United States District Court, N.D. Texas, Fort Worth Division
MEMORANDUM OPINION AND ORDER
MCBRYDE UNITED STATES DISTRICT JUDGE '
a petition for a writ of habeas corpus pursuant to 28 U.S.C.
§ 2254 filed by petitioner, Walton John Alexander, a
state prisoner confined in the Correctional Institutions
Division of the Texas Department of Criminal Justice (TDCJ),
against Lorie Davis, director of TDCJ, respondent. After
having considered the pleadings, state court records, and
relief sought by petitioner, the court has concluded that the
petition should be summarily dismissed as an unauthorized
successive petition. No service has issued upon respondent.
Factual and Procedural History
August 1997 petitioner was convicted in Erath County, Texas,
Case No. 10295, of indecency with a child and sentenced to 75
years' confinement. Petitioner has filed two prior federal
habeas petitions in this court challenging the same
conviction and/or sentence. Pet., Alexander v. Quarterman,
No. 4:07-CV-678- Y, ECF No. 1; Pet., Alexander v. Davis, No.
three grounds for relief, petitioner raises the following
■ His 75-year sentence is void and illegal as it
exceeds the maximum allowed by state statute;
■The trial court erred by considering the sentence
enhancement evidence prior to entry of his plea to the
enhancement allegations; and
■ He was denied effective assistance of trial counsel
who failed to present plea offers and to be cognizant of
current state statutes and case law.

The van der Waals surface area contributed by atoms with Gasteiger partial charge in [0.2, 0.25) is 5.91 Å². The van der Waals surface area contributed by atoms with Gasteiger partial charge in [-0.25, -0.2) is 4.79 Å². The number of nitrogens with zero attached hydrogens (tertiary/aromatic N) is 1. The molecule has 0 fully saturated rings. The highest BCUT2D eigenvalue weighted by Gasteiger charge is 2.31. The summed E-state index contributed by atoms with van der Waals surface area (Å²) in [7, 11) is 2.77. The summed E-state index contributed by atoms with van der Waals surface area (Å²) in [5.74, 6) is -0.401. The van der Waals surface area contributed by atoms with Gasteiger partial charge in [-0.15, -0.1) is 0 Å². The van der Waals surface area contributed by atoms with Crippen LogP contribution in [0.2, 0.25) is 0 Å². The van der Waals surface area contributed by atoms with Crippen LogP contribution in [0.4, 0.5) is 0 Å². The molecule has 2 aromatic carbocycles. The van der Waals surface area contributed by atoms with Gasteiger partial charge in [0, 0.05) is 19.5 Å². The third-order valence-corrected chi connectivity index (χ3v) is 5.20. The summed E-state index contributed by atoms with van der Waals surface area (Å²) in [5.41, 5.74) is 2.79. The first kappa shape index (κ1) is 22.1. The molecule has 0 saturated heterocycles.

(Pet. 5-6, ECF No. 1.)
Nature of Suit
filed this habeas petition on a form § 2241 petition.
Petitioner asserts that § 2241 is the proper vehicle for
raising his claims because he is challenging the execution of
his sentence, and not the validity of the sentence itself.
(Pet., Prayer, ECF No. 1.) Assuming, without deciding, that a
§ 2241 is properly used by a person in state-custody to
attack the manner in which a state sentence is being carried
out, rather than the validity of the sentence, petitioner
clearly challenges the validity of his conviction and 75-year
sentence. See United States v. Tubwell, 37 F.3d 175,
177 (1994) (construing a § 2255 motion as a § 2241
petitioner because the petitioner challenged the manner in
which his sentence was being executed rather than the
validity of his conviction or sentence); Jimenez v.
Director, No. 9-.08-CV-214, 2009 WL 152714, at *2
(E.D.Tex. Jan. 21, 2009) (citing cases). Cf. In re
Wright, 826 F.3d 774, 778 (4th Cir. 2 016) (providing
that the "majority view is that § 2241 habeas
petitions from convicted state prisoners challenging the
execution of a sentence are governed by § 2254" and
concluding that "regardless of how they are styled,
federal habeas petitions of prisoners who are in custody
pursuant to the judgment of a State court' should be
treated as 'applications under section 2254' for
purposes of § 2244(b), even if they challenge execution
of a state sentence") (citing cases). A state prisoner
may not use the general provisions found in 28 U.S.C. §
2241 to circumvent restrictions applicable to § 2254
actions. See 28 U.S.C. § 2254(a); Tolliver v.
Dobre, 211 F.3d 876, 877 (5th Cir. 2000) (addressing a
petitioner's attempt to circumvent the restriction on
filing successive motions under 28 U.S.C. § 2255);
Williams v. O'Brien, No. 4:06-CV-834-Y, 2007 WL
60487, at *1 (N.D.Tex. Jan. 5, 2007) . Section 2254
specifically governs any-constitutional challenge to a state
prisoner's state conviction or sentence. Thus, the
instant petition is properly characterized as a petition
under § 2254.
so found, 28 U.S.C. § 2244(b) requires dismissal of a
second or successive § 2254 petition filed by, or on
behalf of, a state prisoner unless specified conditions are
met. 28 U.S.C. § 2244(b)(1)-(2). A petition is
successive when it raises a claim or claims challenging the
petitioner's conviction or sentence that were or could
have been raised in an earlier petition or otherwise
constitutes an abuse of the writ. See Crone v.
Cockrell,324 F.3d 833, 837 (5th Cir. 2003); In re
Cain,137 F.3d 234, 235 (5th Cir. 1998). Before a